CAMBRIDGE — On Thursday, members of Addie Mae Laycox’s grieving family returned to the place where they’d had to let her go. It wasn’t easy for some of them to come back to Cambridge Hospital, where their family’s expansive matriarch — mother of nine, grandmother of 28, great-grandmother to nine more — had died. “We spent a lot of time here,” said her granddaughter Emily Laycox. “They did so much for her. It’s very hard.”Still, this place, and the people in it, will always mean something to them.
It’s easier to talk about opiate addiction as a disease, and a public health emergency, when the user in question is someone like us, or someone we know. But when that person is lying near the corner of Mass Ave. and Melnea Cass Boulevard, an active user unwilling or unable to commit to recovery, we bump up against the limits of our compassion and enlightened thinking. And so we are inclined to debate and delay rather than demand the essential steps that could save lives.
Let’s not use the occasion of a shooter targeting congressmen on an Alexandria ball field — one of two mass shootings before lunch on Wednesday — to talk about guns, and whether this country’s blind absolutism on the Second Amendment merits reconsideration. Speaking of such things now would be opportunistic. It would disrespect the victims, not to mention millions of law-abiding gun owners. It would be un-American.
Muck Rack makes it simple to find people, tweets, or articles that mention any name, keyword, company, hashtag etc. We've compiled this guide to help you make the most of your search.
Selecting a term
Start searching tweets, articles from media outlets, articles mentioned in tweets, journalists'
names, titles and bios with some suggested searches:
Companies or Topics (e.g. iPhone, Microsoft)
Phrases (e.g. "cloud computing") — use quotes to keep the terms together
Twitter handles (e.g. @username) — returns those who have mentioned or replied to
Names (e.g. "David Pogue")
Hashtags (e.g. #sxsw, #london2012)
Bio details (e.g. vegan, Olympics, father)
Muck Rack's Advanced Search allows for many boolean operators.
Find results that mention multiple specified terms, use AND or
+. For example, ensure each result contains both Elon Musk and Mark Zuckerberg by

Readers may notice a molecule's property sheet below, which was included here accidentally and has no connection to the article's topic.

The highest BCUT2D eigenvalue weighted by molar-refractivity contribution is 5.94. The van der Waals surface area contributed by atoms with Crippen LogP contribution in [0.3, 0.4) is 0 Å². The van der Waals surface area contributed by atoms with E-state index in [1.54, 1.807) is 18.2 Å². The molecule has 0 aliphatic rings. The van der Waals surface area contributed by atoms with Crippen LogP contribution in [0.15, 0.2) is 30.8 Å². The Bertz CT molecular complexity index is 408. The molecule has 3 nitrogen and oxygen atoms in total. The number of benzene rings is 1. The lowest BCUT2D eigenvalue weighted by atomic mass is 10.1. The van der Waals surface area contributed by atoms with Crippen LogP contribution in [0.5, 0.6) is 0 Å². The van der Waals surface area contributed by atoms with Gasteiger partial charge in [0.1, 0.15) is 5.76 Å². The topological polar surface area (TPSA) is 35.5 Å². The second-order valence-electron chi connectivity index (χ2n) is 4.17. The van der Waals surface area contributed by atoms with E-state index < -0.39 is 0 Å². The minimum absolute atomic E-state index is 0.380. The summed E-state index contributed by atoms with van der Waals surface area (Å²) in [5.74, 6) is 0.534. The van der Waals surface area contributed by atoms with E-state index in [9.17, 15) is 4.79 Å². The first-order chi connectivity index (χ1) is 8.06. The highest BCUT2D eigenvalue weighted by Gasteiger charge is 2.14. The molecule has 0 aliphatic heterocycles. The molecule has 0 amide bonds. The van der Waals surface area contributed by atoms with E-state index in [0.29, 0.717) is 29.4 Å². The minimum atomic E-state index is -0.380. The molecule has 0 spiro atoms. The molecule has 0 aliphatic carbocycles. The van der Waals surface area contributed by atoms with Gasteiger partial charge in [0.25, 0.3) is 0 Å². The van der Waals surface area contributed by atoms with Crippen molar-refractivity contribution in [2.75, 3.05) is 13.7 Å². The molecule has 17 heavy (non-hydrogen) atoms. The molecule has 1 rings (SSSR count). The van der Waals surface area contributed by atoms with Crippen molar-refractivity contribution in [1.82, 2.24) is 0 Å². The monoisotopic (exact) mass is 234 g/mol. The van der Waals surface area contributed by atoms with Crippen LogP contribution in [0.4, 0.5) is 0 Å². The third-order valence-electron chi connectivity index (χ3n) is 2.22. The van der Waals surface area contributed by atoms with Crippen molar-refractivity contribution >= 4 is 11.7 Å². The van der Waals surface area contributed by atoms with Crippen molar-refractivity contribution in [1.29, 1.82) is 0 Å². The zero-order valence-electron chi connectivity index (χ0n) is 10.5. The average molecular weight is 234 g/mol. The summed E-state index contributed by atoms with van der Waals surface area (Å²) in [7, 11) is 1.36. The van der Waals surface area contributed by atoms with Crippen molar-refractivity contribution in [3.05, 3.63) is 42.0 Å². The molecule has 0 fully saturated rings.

searching Obama AND Romney or Obama + Romney.
Use the operators OR or , to broaden your search when you'd like either of
multiple terms to appear in results. (This is the default behavior of our search when no operators
are used.) For example, search for democrat OR republican to find results that refer to
Democrats and/or Republicans.
Use NOT or - to subtract results from your search. For
example, searching Disney will yield results about the Walt Disney Company as well as Walt Disney
World Resort. To exclude mentions of Disney World, search for Disney -World or Disney
When using one of these operators with a phrase, enclose it in quotation marks. For example, you can
find results about smartphones excluding Apple's iPhone 4S by searching smartphone -"iPhone
Exact case matching or punctuation
If you're searching for a brand name or keyword that relies on specific punctuation marks or capitalization, you can
find results that match your exact query by adding matchcase: before the keyword you're searching for, like matchcase:E*TRADE .
Use parentheses to separate multiple
boolean phrases. For example, to find journalists talking about having fun in Disney World or
Disneyland, search for ("disney world" OR disneyland) AND fun.
An asterisk can be used to search for any variation of a root word truncated by the asterisk. For example, searching for admin* will return results for administrator, administration, administer, administered, etc.
A near operator is an AND operator where you can control the distance between the words. You can vary the distance the near operation uses by adding a forward slash and number (between 0-99) such as strawberries NEAR/10 "whipped cream", which means the strawberries must exist within 10 words of "whipped cream".